Lea, the boys, and I are just back from a Saturday morning matinee of Star Wars: The Last Jedi at Monaco Pictures.
The Saturday morning matinee is proving quite an effective counter to my dislike of large crowds early in a blockbuster’s release. I would love to just wait—makes little difference to me whether I see it now or in two or three or four weeks—but the spoiler menace lurks. You have to go see a Star Wars film quickly as inoculation against spoilers. Otherwise, your only alternative is to withdraw from society until you see it.
Of course, with a Star Wars film just about anything can be considered a spoiler. Different things matter to different people, and nothing matters to no one. So, as with my review of Episode VII, I’ll keep this general.
Episode VIII is assertive filmmaking. While the previous movie never felt tentative per se, it carried a little establishing baggage that is only fully apparent with its sequel available for comparison. The Force Awakens “knew” it had work to do—the unenviable task of proving that the most beloved film franchise in history had been passed to competent people who weren’t going to screw it up.
“We got this,” says director and writer Rian Johnson. That’s how it feels from the first minute. There is a confidence here that speaks to a deep understanding of the Star Wars universe, as well as a willingness to manipulate its most established and revered components freely. There are some amazing new things. There are pleasingly evolving old things. And there are fearless turns taken. The story doesn’t mirror The Empire Strikes Back like The Force Awakens does A New Hope, but there are definitely thematic parallels. The Last Jedi is a darker movie, just as Empire was. The narrative is satisfying but obviously only paused, just as it was that summer of 1980.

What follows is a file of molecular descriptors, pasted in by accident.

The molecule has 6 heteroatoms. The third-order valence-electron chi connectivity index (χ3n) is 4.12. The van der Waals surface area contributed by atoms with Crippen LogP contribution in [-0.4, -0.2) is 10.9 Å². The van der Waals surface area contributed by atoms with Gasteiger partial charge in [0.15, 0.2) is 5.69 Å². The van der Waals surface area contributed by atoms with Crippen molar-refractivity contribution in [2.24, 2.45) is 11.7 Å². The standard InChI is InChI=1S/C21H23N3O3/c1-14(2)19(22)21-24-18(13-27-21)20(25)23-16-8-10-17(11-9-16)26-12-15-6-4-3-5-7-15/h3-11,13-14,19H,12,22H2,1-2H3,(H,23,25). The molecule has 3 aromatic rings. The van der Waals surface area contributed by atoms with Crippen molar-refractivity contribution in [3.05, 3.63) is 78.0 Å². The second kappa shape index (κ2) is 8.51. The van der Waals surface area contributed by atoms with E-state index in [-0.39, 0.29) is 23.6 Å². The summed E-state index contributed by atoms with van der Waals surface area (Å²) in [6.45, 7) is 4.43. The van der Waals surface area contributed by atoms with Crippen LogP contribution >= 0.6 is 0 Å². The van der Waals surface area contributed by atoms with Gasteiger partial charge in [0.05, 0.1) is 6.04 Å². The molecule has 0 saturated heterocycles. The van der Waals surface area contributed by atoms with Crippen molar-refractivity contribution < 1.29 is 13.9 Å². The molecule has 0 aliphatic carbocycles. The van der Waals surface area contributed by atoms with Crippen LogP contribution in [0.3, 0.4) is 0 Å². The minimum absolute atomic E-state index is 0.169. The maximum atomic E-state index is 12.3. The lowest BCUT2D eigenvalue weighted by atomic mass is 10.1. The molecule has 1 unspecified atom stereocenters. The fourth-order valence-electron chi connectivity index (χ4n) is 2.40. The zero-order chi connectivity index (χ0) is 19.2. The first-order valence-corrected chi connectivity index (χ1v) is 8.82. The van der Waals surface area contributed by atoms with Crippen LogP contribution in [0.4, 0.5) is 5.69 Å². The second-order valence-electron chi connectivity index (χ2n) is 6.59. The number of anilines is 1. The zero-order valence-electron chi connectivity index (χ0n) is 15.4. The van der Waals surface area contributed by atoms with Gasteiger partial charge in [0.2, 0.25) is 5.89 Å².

The balance of drama, action, suspense, and humor is good. In terms of how these elements work together, there really isn’t a “typical” Star Wars movie. They are adjusted to serve the narrative from film to film, and the adjustment is much more effective in the original trilogy than in the prequel trilogy. In this regard, the kinship is with the originals.
Our friends Rey, Finn, and Poe are back. (And wow, I do hate crushing on a woman along with the entire free world, but I adore Daisy Ridley as Rey. She’s so lovely, and her character is tremendously appealing.) We get to know them a bit better. They make a few new friends. Some big pieces of their respective stories fall into place (or, in some cases, point in interesting new directions). They’re ours now. They belong. We’ll enjoy them for decades.
I should mention that this film has generated considerable discord in some quarters. It’s impossible to go into details without significant spoilers, so I won’t. I will say that I don’t share any views that this film is inherently defective, or has somehow betrayed what has come before it. Perhaps I’ll write some more about it when it’s not quite so current (though I’ll say I have a feeling time is going to heal these perceived slights).
I don’t necessarily want to sound like a gushing fanboy, but I think this is another outstanding effort. I have no complaints that aren’t nits, and there really aren’t even many of those. I’m not sure how The Last Jedi could be much better. We’re looking forward to owning it and enjoying it again at home.